If "Admin" sets the volume_quota of "Teacher" to 1800 seconds, it means that the "Teacher", "Student 1", "Student 2", "Assistant" and anyone invited by the "Assistant" can run GAMS for a total of 1800 seconds. This allows administrators to invite new "entities" by creating a new inviter that has quotas assigned to it. Both the inviter and anyone invited by that inviter are now limited by those quotas.

Quotas allow further restrictions. Imagine the case where "Admin" has assigned 1800 seconds of volume_quota to "Teacher". As an inviter, "Teacher" can give students any volume_quota that is less than or equal to 1800 seconds. "Teacher" could give "Student 1" and "Student 2" each 600 seconds and "Assistant" 800 seconds. In this case, "Student 1" can use up to 600 seconds, "Student 2" can use up to 600 seconds, and "Assistant" can use up to 800 seconds.

Quotas allow for overbooking. An attentive reader may have noticed that in the last example, the teacher had 1800 seconds, but she provided a total of 2000 seconds for her invitees. This does not mean that the teacher's subtree had a total of more than 1800 seconds. When "Student 1" and "Student 2" have used up their entire allotment, the "Assistant" still has 600 seconds left. Therefore, he can no longer use up the full 800 seconds allocated to him by the teacher.

disk_quota is used to limit the disk usage of a user as well as the user's invitees (if any). The following files contribute to disk usage:

  • Temporary/unregistered models
  • Additional data provided with the (Hypercube) job
  • Inex files provided with the (Hypercube) job
  • (Hypercube) job results

If the disk_quota is exceeded, GAMS Engine rejects all new jobs submitted by users who have exceeded their quotas. When a worker receives a job from a user whose disk_quota is exceeded, it is cancelled.

The disk space used during solving does not contribute to the disk_quota. A job could use more disk space during solving, but only upload a small portion (perhaps a result GDX file) and would not violate the quota.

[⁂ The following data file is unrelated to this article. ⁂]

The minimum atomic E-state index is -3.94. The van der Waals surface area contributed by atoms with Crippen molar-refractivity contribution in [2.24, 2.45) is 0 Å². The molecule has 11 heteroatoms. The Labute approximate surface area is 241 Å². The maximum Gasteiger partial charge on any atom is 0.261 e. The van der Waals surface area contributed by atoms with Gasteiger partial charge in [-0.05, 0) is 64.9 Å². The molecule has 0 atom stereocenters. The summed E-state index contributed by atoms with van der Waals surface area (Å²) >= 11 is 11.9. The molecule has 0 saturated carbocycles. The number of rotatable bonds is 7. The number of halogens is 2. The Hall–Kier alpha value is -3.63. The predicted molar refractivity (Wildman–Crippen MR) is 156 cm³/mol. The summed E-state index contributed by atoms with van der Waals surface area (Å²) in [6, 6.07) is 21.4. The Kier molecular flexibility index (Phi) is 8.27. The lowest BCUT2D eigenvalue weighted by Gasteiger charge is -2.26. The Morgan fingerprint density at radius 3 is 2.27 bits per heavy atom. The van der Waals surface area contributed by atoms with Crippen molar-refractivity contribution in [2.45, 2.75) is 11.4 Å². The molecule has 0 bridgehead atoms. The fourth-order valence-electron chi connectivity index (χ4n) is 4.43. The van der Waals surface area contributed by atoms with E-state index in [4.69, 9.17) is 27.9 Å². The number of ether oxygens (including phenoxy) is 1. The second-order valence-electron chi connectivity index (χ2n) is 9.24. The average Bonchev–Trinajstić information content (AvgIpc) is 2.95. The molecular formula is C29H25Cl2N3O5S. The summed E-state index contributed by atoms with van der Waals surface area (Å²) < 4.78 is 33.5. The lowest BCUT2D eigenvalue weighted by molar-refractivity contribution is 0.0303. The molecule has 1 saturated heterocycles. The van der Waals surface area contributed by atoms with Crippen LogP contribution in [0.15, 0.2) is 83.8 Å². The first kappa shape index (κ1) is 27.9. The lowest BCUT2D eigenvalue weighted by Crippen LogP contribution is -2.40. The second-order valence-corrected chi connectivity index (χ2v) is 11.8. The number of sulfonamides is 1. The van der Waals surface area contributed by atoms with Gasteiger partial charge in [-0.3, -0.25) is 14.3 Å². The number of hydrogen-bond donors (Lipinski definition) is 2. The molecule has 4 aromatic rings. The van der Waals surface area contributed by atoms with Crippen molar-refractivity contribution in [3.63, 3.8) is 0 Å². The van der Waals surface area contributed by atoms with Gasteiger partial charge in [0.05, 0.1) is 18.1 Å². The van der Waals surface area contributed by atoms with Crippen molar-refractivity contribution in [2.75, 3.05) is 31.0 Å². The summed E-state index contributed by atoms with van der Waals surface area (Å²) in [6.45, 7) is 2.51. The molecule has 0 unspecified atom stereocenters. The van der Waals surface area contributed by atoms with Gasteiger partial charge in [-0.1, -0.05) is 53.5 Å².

Unlike volume_quota, disk_quota has a grace space. When a job is solved, it might be undesirable to refuse to upload the result because the disk_quota is exceeded. In this scenario, the result will be uploaded if it does not exceed disk_quota + 1GB. If the grace space is also exceeded, the job is marked as "Corrupted" and the results are not available.

disk_quota allows you to limit unregistered files. To limit registered files, such as registered models, inex files, etc. admins can assign a disk_quota to namespaces (available via the /namespaces/{namespace}/disk-quota API).

Similar to the volume_quota, the disk_quota allows further restrictions for invited users as well as overbooking.


Over time, the amount of disk space required on the server can grow accordingly. It is the responsibility of the admin to ensure that the result data is deleted when required. The Engine API provides a cleanup endpoint for this purpose.

When working with the Engine UI, you can reduce the amount of disk space used by GAMS Engine using the Cleanup view. You can either remove result files of individual jobs one by one or clean up multiple files at once using the Run housekeeping dialog. This allows you to remove all files created more than x days ago and/or files created by users who have been removed from the system.

Run housekeeping
Pro Tip for Administrators:

If you notice a significant difference between the disk usage report and the actual disk usage, you can manually examine the files. GAMS Engine has its own container for housekeeping purposes. In case of network interruptions or other unusual events, automatic housekeeping may be disrupted. In this case, you can always force the process manually.

Assuming you have access to the cleaner container, you can get a status report using the commands: docker exec cleaner_container_name kill -10 1 and docker logs cleaner_container_name.

You can force the cleaner to manually check and delete the files that should be deleted. To do this, run: docker exec cleaner_container_name kill -12 1